American Farmer containing Original Essays and Selections on Rural Economy and Internal Improvements, with Illustrative Engravings and the Prices Current of Country Produce

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Page 121 - And it came to pass, that on the morrow Moses went into the tabernacle of witness ; and, behold, the rod of Aaron for the house of Levi was budded, and brought forth buds, and bloomed blossoms, and yielded almonds.
Page 21 - tis served, and then in equal haste, With cooling milk, we make the sweet repast. No carving to be done, no knife to grate The tender ear and wound the stony plate ; But the smooth spoon, just fitted to the lip, And taught with art the yielding mass to dip, By frequent journeys to the bowl well stored, Performs the hasty honors of the board.
Page 237 - The effect and it! Come to my woman's breasts, And take my milk for gall, you murdering ministers, Wherever in your sightless substances You wait on nature's mischief! Come, thick night, And pall thee in the dunnest smoke of hell, That my keen knife see not the wound it makes, Nor heaven peep through the blanket of the dark, To cry 'Hold, hold!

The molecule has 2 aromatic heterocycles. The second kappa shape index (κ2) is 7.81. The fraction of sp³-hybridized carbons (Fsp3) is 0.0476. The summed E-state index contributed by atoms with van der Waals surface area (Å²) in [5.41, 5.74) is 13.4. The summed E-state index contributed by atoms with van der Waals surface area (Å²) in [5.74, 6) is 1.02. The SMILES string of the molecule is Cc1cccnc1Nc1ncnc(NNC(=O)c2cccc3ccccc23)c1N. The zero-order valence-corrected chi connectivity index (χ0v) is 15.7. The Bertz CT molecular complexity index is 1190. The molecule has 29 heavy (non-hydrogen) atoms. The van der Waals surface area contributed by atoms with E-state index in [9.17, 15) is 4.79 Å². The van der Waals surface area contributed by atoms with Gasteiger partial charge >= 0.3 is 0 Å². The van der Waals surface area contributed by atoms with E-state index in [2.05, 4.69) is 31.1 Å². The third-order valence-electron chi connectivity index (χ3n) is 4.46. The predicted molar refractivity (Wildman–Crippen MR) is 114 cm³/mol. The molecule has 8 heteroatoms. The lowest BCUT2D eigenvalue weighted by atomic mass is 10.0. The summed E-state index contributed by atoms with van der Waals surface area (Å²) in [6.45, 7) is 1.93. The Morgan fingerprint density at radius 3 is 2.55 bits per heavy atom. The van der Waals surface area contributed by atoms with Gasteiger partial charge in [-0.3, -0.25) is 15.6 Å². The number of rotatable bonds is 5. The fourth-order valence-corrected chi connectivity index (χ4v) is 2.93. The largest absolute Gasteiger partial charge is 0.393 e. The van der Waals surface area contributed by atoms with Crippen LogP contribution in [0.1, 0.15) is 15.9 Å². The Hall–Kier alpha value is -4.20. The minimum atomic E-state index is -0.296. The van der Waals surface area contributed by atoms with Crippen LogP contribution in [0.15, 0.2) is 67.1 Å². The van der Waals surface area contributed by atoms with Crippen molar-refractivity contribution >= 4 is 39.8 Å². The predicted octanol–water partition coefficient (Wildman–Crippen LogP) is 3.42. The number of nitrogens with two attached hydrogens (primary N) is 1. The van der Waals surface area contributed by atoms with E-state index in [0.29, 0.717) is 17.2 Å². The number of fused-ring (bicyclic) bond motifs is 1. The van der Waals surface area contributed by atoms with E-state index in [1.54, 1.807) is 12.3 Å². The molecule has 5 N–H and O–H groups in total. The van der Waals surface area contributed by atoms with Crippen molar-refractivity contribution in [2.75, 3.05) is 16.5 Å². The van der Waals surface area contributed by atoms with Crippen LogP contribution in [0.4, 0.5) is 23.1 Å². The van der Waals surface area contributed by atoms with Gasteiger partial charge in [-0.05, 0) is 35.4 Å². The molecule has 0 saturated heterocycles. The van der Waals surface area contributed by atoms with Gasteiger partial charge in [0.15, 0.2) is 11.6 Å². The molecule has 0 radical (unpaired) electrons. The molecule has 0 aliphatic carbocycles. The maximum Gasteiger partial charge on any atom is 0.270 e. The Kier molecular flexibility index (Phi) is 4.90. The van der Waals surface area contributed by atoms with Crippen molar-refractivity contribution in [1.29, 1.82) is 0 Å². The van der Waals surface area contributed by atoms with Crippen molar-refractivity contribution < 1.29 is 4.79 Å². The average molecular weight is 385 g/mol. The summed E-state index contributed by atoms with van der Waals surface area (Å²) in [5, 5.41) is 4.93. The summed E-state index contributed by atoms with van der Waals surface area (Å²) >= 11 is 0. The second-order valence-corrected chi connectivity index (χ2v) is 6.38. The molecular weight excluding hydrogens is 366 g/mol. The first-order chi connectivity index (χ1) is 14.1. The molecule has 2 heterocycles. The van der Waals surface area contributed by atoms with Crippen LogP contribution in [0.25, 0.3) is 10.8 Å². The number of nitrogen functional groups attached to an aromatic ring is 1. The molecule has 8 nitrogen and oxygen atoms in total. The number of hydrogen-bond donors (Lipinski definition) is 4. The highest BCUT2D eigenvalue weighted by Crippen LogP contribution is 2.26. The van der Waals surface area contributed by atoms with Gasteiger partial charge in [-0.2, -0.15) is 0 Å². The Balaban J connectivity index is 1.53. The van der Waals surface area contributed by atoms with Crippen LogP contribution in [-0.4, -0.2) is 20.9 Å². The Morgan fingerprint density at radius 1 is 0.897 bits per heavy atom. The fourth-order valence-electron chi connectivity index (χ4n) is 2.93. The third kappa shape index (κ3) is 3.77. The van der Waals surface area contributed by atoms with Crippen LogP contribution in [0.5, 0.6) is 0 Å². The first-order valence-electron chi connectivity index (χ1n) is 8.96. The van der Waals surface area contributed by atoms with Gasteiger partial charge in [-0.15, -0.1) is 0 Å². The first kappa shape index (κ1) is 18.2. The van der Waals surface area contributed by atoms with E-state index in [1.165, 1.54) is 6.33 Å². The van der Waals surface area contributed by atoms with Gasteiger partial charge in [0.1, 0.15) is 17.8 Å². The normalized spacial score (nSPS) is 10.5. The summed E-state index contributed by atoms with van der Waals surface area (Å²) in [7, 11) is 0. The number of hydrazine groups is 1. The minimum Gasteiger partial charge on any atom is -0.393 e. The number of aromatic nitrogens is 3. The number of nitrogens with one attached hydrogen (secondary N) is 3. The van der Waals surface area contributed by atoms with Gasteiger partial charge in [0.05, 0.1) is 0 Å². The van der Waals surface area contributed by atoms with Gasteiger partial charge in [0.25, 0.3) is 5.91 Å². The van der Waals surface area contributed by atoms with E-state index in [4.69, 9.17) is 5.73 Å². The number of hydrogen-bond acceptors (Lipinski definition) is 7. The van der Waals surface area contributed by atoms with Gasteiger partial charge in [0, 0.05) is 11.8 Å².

Page 121 - And six branches going out of the sides thereof; three branches of the candlestick out of the one side thereof, and three branches of the candlestick out of the other side thereof...
Page 87 - Lo! at the Wheels of her Triumphal Car, Old England's Genius, rough with many a Scar, Dragg'd in the Dust! his Arms hang idly round, His Flag inverted trails along the ground! Our Youth, all liv'ry'd o'er with foreign Gold, Before her dance; behind her crawl the Old!
Page 22 - For rules there are, though ne'er unfolded yet, Nice rules and wise, how pudding should be ate. Some with molasses line the luscious treat, And mix, like bards, the useful with the sweet.
Page 21 - II To mix the food by vicious rules of art, To kill the stomach and to sink the heart, To make mankind to social virtue sour, Cram o'er each...
Page 227 - Aaron's and his sons': it is a thing most holy of the offerings of the LORD made by fire. 4 And if thou bring an oblation of a meat offering baken in the oven, it shall be unleavened cakes of fine flour mingled with oil, or unleavened wafers anointed with oil.
Page 21 - E'en in thy native regions, how I blush To hear the Pennsylvanians call thee Mush! On Hudson's banks, while men of Belgic spawn Insult and eat thee by the name suppawn.
Page 22 - The laws of husking every wight can tell; And sure, no laws he ever keeps so well: For each red ear a general kiss he gains, With each smut ear he smuts the luckless swains; But when to some sweet maid a prize is cast.

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